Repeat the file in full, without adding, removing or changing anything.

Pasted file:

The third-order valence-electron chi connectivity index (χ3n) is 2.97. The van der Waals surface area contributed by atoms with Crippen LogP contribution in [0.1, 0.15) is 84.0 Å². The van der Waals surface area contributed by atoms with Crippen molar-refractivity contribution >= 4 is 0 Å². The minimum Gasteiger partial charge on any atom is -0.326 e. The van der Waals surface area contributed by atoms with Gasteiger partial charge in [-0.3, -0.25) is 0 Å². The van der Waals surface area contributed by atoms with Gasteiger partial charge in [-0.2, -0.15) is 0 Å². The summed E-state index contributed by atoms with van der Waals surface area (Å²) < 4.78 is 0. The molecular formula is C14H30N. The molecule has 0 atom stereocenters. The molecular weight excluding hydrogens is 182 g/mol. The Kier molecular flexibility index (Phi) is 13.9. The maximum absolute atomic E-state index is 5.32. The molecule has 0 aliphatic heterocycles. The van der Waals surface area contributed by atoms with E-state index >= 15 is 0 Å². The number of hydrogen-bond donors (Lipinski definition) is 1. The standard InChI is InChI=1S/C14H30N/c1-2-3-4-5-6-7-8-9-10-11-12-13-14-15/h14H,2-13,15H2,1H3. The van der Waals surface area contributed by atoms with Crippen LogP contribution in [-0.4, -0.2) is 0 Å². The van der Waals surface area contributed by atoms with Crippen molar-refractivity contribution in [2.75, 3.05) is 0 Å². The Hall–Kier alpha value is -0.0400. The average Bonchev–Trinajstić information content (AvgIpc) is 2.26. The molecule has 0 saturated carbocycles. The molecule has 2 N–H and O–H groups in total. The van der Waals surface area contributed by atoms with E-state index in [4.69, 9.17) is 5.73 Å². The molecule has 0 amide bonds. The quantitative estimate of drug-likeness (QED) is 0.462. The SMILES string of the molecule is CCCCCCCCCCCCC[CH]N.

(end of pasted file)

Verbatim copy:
The third-order valence-electron chi connectivity index (χ3n) is 2.97. The van der Waals surface area contributed by atoms with Crippen LogP contribution in [0.1, 0.15) is 84.0 Å². The van der Waals surface area contributed by atoms with Crippen molar-refractivity contribution >= 4 is 0 Å². The minimum Gasteiger partial charge on any atom is -0.326 e. The van der Waals surface area contributed by atoms with Gasteiger partial charge in [-0.3, -0.25) is 0 Å². The van der Waals surface area contributed by atoms with Gasteiger partial charge in [-0.2, -0.15) is 0 Å². The summed E-state index contributed by atoms with van der Waals surface area (Å²) < 4.78 is 0. The molecular formula is C14H30N. The molecule has 0 atom stereocenters. The molecular weight excluding hydrogens is 182 g/mol. The Kier molecular flexibility index (Phi) is 13.9. The maximum absolute atomic E-state index is 5.32. The molecule has 0 aliphatic heterocycles. The van der Waals surface area contributed by atoms with E-state index >= 15 is 0 Å². The number of hydrogen-bond donors (Lipinski definition) is 1. The standard InChI is InChI=1S/C14H30N/c1-2-3-4-5-6-7-8-9-10-11-12-13-14-15/h14H,2-13,15H2,1H3. The van der Waals surface area contributed by atoms with Crippen LogP contribution in [-0.4, -0.2) is 0 Å². The van der Waals surface area contributed by atoms with Crippen molar-refractivity contribution in [2.75, 3.05) is 0 Å². The Hall–Kier alpha value is -0.0400. The average Bonchev–Trinajstić information content (AvgIpc) is 2.26. The molecule has 0 saturated carbocycles. The molecule has 2 N–H and O–H groups in total. The van der Waals surface area contributed by atoms with E-state index in [4.69, 9.17) is 5.73 Å². The molecule has 0 amide bonds. The quantitative estimate of drug-likeness (QED) is 0.462. The SMILES string of the molecule is CCCCCCCCCCCCC[CH]N.